Individual and Collective Rights in Genomic Data: Preliminary Issues

AuthorDavid Koepsell
ProfessionAuthor, philosopher, attorney, and educator whose recent research focuses on the nexus of science, technology, ethics, and public policy
Who Owns You?: Science, Innovation, and the Gene Patent Wars, Second Edition. David Koepsell.
© 2015 John Wiley & Sons, Ltd. Published 2015 by John Wiley & Sons, Ltd.
Individual and Collective Rights
inGenomic Data
Preliminary Issues
Life on earth is bound together by a common heritage, centered around a
molecule that is present in almost every living cell of every living creature.
Deoxyribonucleic acid (DNA), composed of four base pairs, the nucleic
acids thymine, adenine, cytosine, and guanine, encodes the data that directs,
in conjunction with the environment, the development and metabolism of
all nondependent living creatures. (There are ribonucleic acid (RNA)–
based viruses and phages, but these are dependent upon other living crea-
tures for their development and propagation.) DNA is composed of genes,
each of which is a segment of an organisms DNA (which for humans is
three billion base pairs long). Each gene does something specific, encoding
the instructions for a cell’s creation of a protein or an enzyme, which in turn
is responsible for cell differentiation, development, and reproduction. The
mechanisms are now well understood. We know what DNA does in a very
basic sense. The task that science is now completing is developing a full
understanding of the relation and role of each gene, and other information
encoded in DNA, to the development, functioning, and reproduction of
the whole organism. The human genome is of course the one that interests
us most, and understanding the role of each gene in causing us to grow
and function as we do will afford us greater prediction and control over
human health.
The first stage of that degree of understanding was mapping the genome.
Once we know where each individual gene falls on the three billion base pair
chain, we can start to understand differences among individuals and how
they relate to the health and particular characteristics of each organism. The
Human Genome Project (HGP) began in the early 1990s as a publicly funded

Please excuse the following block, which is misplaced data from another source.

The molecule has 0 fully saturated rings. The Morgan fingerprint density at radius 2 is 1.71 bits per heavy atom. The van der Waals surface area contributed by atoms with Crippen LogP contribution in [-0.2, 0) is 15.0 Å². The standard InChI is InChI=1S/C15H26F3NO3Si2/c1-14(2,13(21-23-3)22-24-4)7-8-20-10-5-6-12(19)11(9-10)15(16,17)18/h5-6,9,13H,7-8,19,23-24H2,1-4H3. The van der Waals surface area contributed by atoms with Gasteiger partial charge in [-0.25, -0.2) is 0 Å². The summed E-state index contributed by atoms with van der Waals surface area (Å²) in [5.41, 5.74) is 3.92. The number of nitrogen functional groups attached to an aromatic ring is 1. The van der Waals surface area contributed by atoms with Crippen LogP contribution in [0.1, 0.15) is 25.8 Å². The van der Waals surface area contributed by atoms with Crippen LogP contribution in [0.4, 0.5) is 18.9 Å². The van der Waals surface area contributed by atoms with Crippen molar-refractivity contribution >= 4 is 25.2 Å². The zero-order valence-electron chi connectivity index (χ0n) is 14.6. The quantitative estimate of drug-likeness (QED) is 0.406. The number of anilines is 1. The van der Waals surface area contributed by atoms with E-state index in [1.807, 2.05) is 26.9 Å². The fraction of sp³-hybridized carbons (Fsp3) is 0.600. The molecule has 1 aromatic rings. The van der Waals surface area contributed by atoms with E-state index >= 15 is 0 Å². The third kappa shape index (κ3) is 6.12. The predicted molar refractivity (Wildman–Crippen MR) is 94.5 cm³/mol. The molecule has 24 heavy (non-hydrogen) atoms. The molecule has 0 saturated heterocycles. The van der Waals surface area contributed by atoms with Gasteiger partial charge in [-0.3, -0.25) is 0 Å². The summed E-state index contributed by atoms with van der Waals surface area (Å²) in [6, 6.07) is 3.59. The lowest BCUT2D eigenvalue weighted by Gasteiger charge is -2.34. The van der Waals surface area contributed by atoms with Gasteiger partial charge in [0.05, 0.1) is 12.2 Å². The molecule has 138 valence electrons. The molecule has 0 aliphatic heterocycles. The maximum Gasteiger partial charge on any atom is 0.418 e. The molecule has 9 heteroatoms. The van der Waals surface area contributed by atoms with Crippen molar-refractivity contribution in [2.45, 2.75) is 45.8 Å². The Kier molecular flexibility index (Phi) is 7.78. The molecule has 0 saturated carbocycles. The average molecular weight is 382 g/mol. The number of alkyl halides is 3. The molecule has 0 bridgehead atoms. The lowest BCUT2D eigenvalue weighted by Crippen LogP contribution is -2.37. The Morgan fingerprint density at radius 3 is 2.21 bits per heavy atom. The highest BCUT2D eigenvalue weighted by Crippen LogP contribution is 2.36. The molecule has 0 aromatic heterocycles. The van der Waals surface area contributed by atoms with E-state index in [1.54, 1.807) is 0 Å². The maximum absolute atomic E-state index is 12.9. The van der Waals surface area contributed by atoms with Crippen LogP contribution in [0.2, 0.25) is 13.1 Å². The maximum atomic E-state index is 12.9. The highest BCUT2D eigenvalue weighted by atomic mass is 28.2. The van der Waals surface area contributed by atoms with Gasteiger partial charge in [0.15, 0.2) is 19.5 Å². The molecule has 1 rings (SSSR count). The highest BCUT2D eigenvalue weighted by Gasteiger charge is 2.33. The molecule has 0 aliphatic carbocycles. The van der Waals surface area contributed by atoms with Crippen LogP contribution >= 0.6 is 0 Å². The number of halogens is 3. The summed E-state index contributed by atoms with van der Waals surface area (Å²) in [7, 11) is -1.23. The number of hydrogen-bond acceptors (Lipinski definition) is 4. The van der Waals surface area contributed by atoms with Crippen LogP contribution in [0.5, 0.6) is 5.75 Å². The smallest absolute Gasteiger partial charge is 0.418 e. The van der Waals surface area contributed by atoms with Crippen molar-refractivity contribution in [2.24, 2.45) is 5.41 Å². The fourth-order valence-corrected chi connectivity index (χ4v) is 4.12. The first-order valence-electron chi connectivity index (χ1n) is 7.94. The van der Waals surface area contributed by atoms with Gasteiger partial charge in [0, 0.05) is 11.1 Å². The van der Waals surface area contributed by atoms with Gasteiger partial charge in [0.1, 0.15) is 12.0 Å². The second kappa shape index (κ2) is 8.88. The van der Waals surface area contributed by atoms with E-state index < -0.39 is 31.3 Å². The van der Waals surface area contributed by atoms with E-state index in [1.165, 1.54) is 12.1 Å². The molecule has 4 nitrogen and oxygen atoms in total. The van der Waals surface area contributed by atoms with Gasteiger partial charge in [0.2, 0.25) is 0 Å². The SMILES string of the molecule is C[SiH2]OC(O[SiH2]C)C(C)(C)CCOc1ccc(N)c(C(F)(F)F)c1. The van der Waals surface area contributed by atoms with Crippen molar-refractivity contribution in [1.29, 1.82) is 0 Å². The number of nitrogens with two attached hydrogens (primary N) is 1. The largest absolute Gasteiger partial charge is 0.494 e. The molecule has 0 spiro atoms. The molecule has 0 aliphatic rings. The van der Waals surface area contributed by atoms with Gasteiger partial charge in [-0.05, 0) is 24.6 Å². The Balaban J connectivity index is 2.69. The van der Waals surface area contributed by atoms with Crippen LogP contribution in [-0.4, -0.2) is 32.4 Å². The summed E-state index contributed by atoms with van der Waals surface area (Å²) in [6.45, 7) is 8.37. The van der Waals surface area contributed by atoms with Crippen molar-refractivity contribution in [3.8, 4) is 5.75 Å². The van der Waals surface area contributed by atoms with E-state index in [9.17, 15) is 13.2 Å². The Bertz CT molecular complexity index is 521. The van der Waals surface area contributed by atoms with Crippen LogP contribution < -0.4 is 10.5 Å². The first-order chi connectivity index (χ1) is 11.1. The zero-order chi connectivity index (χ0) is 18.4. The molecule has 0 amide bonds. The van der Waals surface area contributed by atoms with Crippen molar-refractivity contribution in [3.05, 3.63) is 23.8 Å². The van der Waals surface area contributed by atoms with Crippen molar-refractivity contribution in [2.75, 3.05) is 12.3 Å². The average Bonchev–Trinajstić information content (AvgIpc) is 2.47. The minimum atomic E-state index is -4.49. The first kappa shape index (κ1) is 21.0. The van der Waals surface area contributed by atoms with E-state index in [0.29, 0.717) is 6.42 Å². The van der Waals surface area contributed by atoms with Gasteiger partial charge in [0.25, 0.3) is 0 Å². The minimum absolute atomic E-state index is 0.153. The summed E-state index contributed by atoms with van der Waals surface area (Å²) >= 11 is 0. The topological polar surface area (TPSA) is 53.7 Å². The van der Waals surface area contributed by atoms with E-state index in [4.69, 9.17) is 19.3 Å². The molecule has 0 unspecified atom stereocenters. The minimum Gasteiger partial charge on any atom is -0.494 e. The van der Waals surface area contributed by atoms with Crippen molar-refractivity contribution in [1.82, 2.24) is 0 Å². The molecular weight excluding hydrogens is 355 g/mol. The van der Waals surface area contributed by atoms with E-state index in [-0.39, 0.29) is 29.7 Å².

2 Individual and Collective Rights inGenomic Data
international project to develop that essential map. Along the way, something
happened that was only vaguely anticipated and that has resulted in private
ownership claims to portions of the human genome. Let us look carefully at
the history of the HGP and the emergence of human gene patents before
considering some of the ethical implications posed by this new trend.
The Current Conundrum
The human genome has been mapped, and daily more of its territory
becomes known and understood. The current map of the human genome is
general, giving us a high‐level view of the landscape, but much of it remains
virgin territory. We have yet to understand precisely how the expression of
the data represented by the map helps make us who we are and function as
we do. Even so, the outlines of the territories of the map are being claimed,
with nearly a fifth of the genome now staked out by various parties, pat-
ented against the claims of other newcomers.1 In fact, the ability to stake
those claims was largely responsible for the early completion of the HGP,
spurred on by market competitors and funded by the future value of own-
ership of DNA sequences and the pharmaceutical promise they hold.2
While Craig Venter’s company, Celera Corp., was investing millions in
developing new rapid sequencing technologies, part of its value statement
and justification to its shareholders for the tremendous capital outlays was
the proposition that genes discovered in the process could be patented and
become part of Celera’s general portfolio of patents. As the US Patent and
Trademark Office (PTO) began granting gene patents, other companies,
individuals and institutions got into the act. Only after the fact did philoso-
phers, lawyers, and activists begin to consider the practical, legal, and ethical
implications of gene patents.
Numerous authors have since considered the practical and ethical issues
involved in granting ownership over parts of the human genome. The range
of considerations has spanned concerns over autonomy, dignity, economic
efficiency, and other important ethical considerations. Most people, when
confronted with the fact that their genetic code has been partly patented by
a plethora of universities, corporations, and research institutes, visibly
blanch and insist that it ought not to be so. It assuredly is so, and a quick
search of the PTO filings will reveal thousands of patents currently owned
on portions of your genome and mine.3 How can this be? Is it right? Don’t

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